Who Loves Self-Righteousness (hint: we all do)

Self Righteousness… does anyone like it? You know the type… those who walk around like they’re holier than thou, judging everyone else for not being as godly as they are.

And yet, if we’re honest with ourselves, we all love self-righteousness. We believe that we are better than others. If I think ABC is right, and you think ABC is wrong, then I’m probably not changing my mind anytime soon. Why is that? Because our default setting is self-righteousness. We are the kings and queens of our kingdoms, and what we desire is almost always viewed as good and right and beautiful. Those who oppose us are grabbing for power, judgmental, or they’re just plain wrong.

But here’s the thing… you can’t be a Christian and be self-righteous. Christianity looks to the righteousness of another. The gospel calls us to confess our unrighteousness and to trust fully in the righteousness of Christ. The Christian is fully dependent on Christ’s righteousness.


Weird Bible Stories: When God Sent the Bears


The Bible has some really strange stories in it. There are some that you read and think, “Wait a minute. What?!” Yesterday at church I told a friend I had just written a post about this story and he said, “I have that story highlighted in my Bible. I have no idea what it means though!” Let’s explore one of the weirdest stories in the Bible.

He (Elisha) went up from there to Bethel, and while he was going up on the way, some small boys came out of the city and jeered at him, saying, “Go up, you baldhead! Go up, you baldhead!” And he turned around, and when he saw them, he cursed them in the name of the Lord. And two she-bears came out of the woods and tore forty-two of the boys. From there he went on to Mount Carmel, and from there he returned to Samaria.
2 Kings 2:23-25, ESV

I remember reading this as a teenager and thinking, “What in the world is going on here! God had a bear eat 42 kids because they called someone bald?!” As always, reading this story in light of what came before and what comes after is the key to understanding what happened. We also need to know something about Bethel’s relationships with the prophets of God.  Continue reading

Can God Out-Vote You?

We all want to rule our lives and call our own shots. It’s just reality. This is where our trouble with God comes in… Because we grasp for the authority that only He should have.

The question we each need to ask, especially we who call ourselves Christians, is this: Can God out-vote me?

When my opinion differs from God’s Word (yes, I’m assuming you believe the Bible to be the Word of God, trying to prove that is subject for another post), will I stand corrected, or will I bend Scripture to my opinion?

We can bend a Scripture to our own wills in a few ways:

  1. Simply ignore that passage in favor of other passages we like more. This isn’t always intentional, but it happens when we only read portions of Scripture we like and avoid the parts we don’t. It also happens when we only read the New Testament and ignore the Old.
  2. Claim the verse only referred to people in that culture but doesn’t apply today. Sometimes this is actually the case, but be careful about jumping to this conclusion before taking the passage seriously and doing your homework.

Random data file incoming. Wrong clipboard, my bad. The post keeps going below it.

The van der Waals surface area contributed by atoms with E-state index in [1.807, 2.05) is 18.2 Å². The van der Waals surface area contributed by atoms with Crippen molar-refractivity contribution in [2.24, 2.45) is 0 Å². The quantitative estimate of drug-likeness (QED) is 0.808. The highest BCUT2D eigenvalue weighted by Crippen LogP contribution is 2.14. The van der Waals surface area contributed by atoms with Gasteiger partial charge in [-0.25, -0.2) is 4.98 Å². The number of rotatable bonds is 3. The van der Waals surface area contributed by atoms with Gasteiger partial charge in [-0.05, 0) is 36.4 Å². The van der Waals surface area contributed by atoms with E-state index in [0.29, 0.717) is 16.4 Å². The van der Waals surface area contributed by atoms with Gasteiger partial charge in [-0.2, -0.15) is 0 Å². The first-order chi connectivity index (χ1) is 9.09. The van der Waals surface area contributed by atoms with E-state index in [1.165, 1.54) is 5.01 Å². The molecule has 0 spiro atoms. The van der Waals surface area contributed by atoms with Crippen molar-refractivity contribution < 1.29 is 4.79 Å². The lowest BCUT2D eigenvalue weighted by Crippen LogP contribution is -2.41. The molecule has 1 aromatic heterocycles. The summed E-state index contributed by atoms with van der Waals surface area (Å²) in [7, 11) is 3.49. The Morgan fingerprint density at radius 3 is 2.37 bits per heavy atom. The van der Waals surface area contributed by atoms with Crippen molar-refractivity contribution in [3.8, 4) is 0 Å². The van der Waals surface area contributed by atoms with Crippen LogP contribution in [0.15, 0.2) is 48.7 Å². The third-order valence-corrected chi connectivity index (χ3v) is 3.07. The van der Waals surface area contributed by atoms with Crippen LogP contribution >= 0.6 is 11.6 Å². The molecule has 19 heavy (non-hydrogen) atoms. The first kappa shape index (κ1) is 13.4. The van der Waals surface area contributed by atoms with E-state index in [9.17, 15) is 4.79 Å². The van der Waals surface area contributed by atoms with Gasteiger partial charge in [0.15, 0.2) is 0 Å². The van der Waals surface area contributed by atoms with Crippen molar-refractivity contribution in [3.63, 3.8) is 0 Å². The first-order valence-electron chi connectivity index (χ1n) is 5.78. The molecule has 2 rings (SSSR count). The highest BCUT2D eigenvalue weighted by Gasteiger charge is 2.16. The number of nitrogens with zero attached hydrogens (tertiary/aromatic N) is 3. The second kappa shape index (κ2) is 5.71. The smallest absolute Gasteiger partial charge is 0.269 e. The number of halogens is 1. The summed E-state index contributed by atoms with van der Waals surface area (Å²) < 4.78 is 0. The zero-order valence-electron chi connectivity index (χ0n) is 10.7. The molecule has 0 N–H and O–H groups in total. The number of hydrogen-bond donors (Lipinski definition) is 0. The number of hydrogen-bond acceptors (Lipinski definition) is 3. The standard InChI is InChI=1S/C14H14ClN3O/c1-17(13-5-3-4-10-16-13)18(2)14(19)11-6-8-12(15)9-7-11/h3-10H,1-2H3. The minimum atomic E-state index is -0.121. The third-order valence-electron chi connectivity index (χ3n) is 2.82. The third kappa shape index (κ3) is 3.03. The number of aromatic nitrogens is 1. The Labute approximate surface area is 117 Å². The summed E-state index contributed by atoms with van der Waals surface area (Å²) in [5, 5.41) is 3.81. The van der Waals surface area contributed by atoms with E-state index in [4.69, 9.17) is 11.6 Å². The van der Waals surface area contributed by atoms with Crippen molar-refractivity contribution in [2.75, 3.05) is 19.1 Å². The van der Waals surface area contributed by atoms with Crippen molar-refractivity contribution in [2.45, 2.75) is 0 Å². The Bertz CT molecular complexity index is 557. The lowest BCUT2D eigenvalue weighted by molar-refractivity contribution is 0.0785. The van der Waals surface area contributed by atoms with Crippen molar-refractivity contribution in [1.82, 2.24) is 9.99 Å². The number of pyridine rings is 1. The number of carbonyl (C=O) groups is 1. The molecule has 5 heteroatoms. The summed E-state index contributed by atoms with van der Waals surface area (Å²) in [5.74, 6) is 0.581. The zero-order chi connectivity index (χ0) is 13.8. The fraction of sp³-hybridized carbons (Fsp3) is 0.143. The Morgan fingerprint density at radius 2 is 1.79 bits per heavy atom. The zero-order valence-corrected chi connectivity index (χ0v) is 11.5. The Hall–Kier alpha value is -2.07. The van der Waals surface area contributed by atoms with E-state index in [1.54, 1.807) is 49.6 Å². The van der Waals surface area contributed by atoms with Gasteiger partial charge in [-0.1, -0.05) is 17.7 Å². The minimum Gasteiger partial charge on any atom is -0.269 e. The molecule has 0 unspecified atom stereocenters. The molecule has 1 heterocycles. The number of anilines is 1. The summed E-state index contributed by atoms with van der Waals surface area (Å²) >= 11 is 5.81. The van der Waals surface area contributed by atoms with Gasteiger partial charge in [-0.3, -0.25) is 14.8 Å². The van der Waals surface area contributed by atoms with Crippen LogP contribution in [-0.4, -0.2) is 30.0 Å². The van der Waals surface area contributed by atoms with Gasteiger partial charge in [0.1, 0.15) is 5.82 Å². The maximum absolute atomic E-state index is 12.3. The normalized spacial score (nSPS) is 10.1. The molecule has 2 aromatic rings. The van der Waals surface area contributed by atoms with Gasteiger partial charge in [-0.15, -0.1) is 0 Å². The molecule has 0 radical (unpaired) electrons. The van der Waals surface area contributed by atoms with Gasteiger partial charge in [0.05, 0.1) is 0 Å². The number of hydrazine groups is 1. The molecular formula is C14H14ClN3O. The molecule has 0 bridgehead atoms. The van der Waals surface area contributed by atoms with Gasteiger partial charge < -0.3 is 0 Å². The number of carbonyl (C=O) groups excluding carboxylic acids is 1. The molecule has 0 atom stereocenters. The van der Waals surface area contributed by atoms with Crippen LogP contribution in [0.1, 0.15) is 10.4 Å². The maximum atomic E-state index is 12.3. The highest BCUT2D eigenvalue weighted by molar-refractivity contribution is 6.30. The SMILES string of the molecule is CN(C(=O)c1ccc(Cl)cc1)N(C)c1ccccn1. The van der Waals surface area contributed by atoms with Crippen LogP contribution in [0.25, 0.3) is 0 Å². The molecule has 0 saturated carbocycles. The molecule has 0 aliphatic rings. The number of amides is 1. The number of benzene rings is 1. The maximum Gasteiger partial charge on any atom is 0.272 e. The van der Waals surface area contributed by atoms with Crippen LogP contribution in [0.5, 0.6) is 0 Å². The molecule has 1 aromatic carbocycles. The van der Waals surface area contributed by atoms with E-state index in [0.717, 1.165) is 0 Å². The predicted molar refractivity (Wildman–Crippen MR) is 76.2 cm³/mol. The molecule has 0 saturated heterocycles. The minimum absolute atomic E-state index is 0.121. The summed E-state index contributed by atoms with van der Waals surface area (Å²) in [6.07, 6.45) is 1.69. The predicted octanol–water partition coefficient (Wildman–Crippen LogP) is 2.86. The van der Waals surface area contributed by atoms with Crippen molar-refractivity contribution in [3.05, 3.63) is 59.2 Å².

3. We simply assume that our opinions are biblical, and therefore don’t need to actually read it. Maybe you grew up in church, so you think you know “enough Bible” to get by, but that’s just it… the Christian life ought to be about treasuring and honoring God our Savior… not just “getting by.” Often, this mentality reflects a misinformed faith, and leads people to think they are spiritually “fine” when they aren’t (let Jesus’ words here be your warning).

I suspect that most American Christians fall into the third category. National polls have shown that although most Americans consider themselves Christians (see here and here), very few actually read the Bible despite affirming their belief that it is the Word of God (check this out), and only 9% have a “biblical worldview” on a theological and a variety of lifestyle issues (see here).

This tells me that although many people believe the Bible is the Word of God, they simply assume that they understand it well enough to say “My opinion is the Bible’s opinion.” This is a position which is increasingly difficult to hold, especially as sexuality continues to hold front-stage in national debates.

Who Holds Veto Power?
So… When it comes to discerning right from wrong… Can God overrule you? Can He out-vote you? Or do you hold veto power?

How you answer that question reveals who really has authority in your life. And there’s no such thing as a Christian who serves himself first. The call to follow Christ is a call to put yourself aside.

Can the Bible Correct You?

I had a conversation a while ago with a friend who a Christian and is struggling through some difficult doctrines. In the midst of our conversation he said a few things I’ve been thinking about:

1. “I just don’t like it when people have an ‘I’m right and everyone else is wrong’ attitude.”

2. “I just don’t want to believe it.”

Ultimately, I think these comments come down to this question: Will you allow Scripture to correct your thinking. Here’s why I think this is the foundational question.

1. As Christians, we must be people who stand upon God’s revealed Word (the Bible) rather than our own opinions. 

2. When our opinion and God’s Word seem to be at odds, we need to be honest as we dig into Scripture to unveil the original intent (exegesis). Yes, there are cultural differences between our lives today and the culture of the Bible, but we need to be honest and have the integrity to resist merely saying, “Oh, well that was for them, not for us.” We need to honestly examine why it was for them and not for us and dig deeper than “Because that’s how I want it.”

3. When we refuse to believe what the Bible reveals, what we claim to believe about Biblical Authority and what we really believe are at odds with each other. It’s good to affirm the inspiration and authority of Scripture, but if we will not allow God’s Word to correct us then we do not really believe what we think we believe.